When referring to the homepage, a trailing slash after the hostname is optional since it leads to the same content ("https://example.com/" is the same as "https://example.com"). For the path and filename, a trailing slash would be seen as a different URL (signaling either a file or a directory), for example, "https://example.com/fish" is not the same as "https://example.com/fish/".
The self-service keyword research tools we tested all handle pricing relatively similarly, pricing by month with discounts for annual billing with most SMB-focused plans ranging in the $50-$200 per month range. Depending on how your business plans to use the tools, the way particular products delineate pricing might make more sense. KWFinder.com is the cheapest of the bunch, but it's focused squarely on ad hoc keyword and Google SERP queries, which is why the product sets quotas for keyword lookups per 24 hours at different tiers. Moz and Ahrefs price by campaigns or projects, meaning the number of websites you're tracking in the dashboard. Most of the tools also cap the number of keyword reports you can run per day. SpyFu prices a bit differently, providing unlimited data access and results but capping the number of sales leads and domain contacts.

Structured data21 is code that you can add to your sites' pages to describe your content to search engines, so they can better understand what's on your pages. Search engines can use this understanding to display your content in useful (and eye-catching!) ways in search results. That, in turn, can help you attract just the right kind of customers for your business.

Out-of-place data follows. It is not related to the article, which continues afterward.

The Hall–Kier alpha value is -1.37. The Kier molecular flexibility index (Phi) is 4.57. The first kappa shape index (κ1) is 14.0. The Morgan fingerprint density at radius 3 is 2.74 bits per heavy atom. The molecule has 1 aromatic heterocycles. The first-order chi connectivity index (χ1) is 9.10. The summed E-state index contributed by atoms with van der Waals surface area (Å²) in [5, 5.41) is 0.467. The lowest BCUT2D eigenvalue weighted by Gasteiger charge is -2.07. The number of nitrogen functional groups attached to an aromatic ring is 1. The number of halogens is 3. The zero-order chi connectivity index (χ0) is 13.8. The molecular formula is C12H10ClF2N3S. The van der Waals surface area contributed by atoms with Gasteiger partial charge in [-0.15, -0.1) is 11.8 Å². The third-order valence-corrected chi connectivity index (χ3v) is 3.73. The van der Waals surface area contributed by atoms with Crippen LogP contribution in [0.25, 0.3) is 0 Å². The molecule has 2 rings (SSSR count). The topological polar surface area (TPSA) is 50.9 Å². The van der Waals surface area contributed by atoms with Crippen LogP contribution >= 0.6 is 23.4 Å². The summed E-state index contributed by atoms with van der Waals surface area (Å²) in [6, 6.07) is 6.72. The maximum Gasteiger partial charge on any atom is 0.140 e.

QUOTE: “Google will now begin encrypting searches that people do by default, if they are logged into Google.com already through a secure connection. The change to SSL search also means that sites people visit after clicking on results at Google will no longer receive “referrer” data that reveals what those people searched for, except in the case of ads.
If you have original, quality content on a site, you also have a chance of generating inbound quality links (IBL). If your content is found on other websites, you will find it hard to get links, and it probably will not rank very well as Google favours diversity in its results. If you have original content of sufficient quality on your site, you can then let authority websites – those with online business authority – know about it, and they might link to you – this is called a quality backlink.
Flash is a propriety plug-in created by Macromedia to infuse (albeit) fantastically rich media for your websites. The W3C advises you avoid the use of such proprietary technology to construct an entire site. Instead, build your site with CSS and HTML ensuring everyone, including search engine robots, can sample your website content. Then, if required, you can embed media files such as Flash in the HTML of your website.
Alt text (alternative text), also known as "alt attributes" describe the appearance and function of an image on a page. Alt text uses: 1. Adding alternative text to photos is first and foremost a principle of web accessibility. Visually impaired users using screen readers will be read an alt attribute to better understand an on-page image. 2. Alt tags will be displayed in place of an image if an image file cannot be loaded. 3. Alt tags provide better image context/descriptions to search engine crawlers, helping them to index an image properly.
×